Two pop icons died today. One updated Astaire’s (and Kelly’s) moves, followed PT Barnum’s model for showbiz and blazed through the ’70′s and 80′s. The other was known for her hair more than her acting. I listened to part of a newscast about Michael Jackson and while the claim was that he broke the racial barrier in music in modern times, that’s a bit overstated. Ray Charles refused to play to segregated audiences in the 1950′s in Augusta, GA and was sued by the promoter.
“I told the promoter that I didn’t mind segregation, except that he had it backwards. . . After all, I was black and it only made sense to have the black folk close to me. . . Let him sue. I wasn’t going to play. And I didn’t. And he sued. And I lost.”
…in Jackson’s honor I give you Mr. A in ‘Say it With Firecrackers’.
youtube disabled the embedded video- watch it here.
Sharon Butler’s Two Coats of Paint is a blog I follow and she always has interesting posts. Today in a guest blog post on Art21 she wrote about Mel Bochner‘s new book, ‘Solar System and Rest Rooms: Writings and Interviews, 1965-2007′. Out of work as a young artist in 1965, he was paid $2.50 per review by Arts Magazine for about $30 each month, earning his rent at the time.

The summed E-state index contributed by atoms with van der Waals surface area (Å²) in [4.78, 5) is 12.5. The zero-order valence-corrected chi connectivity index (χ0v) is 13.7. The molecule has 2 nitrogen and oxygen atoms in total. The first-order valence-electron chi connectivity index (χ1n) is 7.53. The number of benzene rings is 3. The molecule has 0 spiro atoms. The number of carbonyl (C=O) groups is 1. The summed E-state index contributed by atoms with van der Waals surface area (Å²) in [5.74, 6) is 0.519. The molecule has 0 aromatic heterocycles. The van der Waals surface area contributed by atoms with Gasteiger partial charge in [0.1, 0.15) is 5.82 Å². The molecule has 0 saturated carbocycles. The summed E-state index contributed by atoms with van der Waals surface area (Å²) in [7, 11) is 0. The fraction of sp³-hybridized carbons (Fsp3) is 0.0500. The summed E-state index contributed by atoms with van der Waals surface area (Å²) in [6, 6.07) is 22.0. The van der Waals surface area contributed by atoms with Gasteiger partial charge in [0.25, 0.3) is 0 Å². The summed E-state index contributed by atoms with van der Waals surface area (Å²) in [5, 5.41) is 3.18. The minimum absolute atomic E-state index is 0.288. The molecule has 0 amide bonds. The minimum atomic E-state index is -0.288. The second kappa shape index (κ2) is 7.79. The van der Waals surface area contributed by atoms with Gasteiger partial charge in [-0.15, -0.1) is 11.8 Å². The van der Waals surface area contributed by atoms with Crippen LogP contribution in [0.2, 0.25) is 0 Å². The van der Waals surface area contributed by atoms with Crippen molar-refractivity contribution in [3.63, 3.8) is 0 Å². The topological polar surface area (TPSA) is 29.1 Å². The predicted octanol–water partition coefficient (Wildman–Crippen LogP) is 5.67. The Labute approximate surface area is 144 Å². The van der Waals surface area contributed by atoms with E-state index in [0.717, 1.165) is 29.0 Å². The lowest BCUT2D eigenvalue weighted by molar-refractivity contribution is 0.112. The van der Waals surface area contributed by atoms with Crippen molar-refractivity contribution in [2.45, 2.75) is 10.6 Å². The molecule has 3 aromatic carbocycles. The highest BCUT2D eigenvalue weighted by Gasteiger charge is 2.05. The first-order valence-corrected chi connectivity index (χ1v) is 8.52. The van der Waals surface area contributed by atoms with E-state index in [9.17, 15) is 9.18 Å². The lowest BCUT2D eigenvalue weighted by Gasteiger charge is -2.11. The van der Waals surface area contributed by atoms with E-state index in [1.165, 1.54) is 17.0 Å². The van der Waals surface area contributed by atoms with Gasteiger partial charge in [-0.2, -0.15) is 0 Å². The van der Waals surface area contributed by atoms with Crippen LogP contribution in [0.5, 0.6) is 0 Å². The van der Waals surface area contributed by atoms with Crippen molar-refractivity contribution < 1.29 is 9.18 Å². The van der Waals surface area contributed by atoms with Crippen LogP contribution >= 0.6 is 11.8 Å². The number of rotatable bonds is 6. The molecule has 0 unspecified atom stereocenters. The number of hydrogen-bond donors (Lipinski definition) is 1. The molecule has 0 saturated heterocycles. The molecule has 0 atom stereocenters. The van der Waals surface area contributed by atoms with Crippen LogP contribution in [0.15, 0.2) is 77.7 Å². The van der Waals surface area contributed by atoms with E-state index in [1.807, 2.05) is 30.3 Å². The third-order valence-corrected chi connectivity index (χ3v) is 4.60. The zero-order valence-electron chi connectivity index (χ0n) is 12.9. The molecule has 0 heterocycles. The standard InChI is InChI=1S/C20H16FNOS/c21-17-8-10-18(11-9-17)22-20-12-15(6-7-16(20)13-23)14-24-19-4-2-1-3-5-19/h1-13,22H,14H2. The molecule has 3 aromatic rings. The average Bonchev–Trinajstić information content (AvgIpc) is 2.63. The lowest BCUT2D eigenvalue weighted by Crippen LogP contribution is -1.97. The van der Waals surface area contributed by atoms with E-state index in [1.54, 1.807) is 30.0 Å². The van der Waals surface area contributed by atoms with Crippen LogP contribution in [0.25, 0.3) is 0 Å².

An excerpt from the book:
Competency, craftsmanship, and professionalism lend these large painting-constructions a certain interest. Into shallow spaces constructed behind a heavily surfaced canvas, small wooden abstract shapes are placed in the manner of meticulous Nevelson. The keyed-down color, non-referential shapes, and small esoteric numerals and arrows do not quite achieve an intended aura of mystery. If Bonevardi aspires to enigma, his all-too-familiar international vocabulary is incapable of expressing it.
Butler goes on to say that Bonevardi did well despite Bochner’s review and his work resides in collections at MOMA and the Guggenheim.
Blogging for the mortgage payment isn’t a bad idea.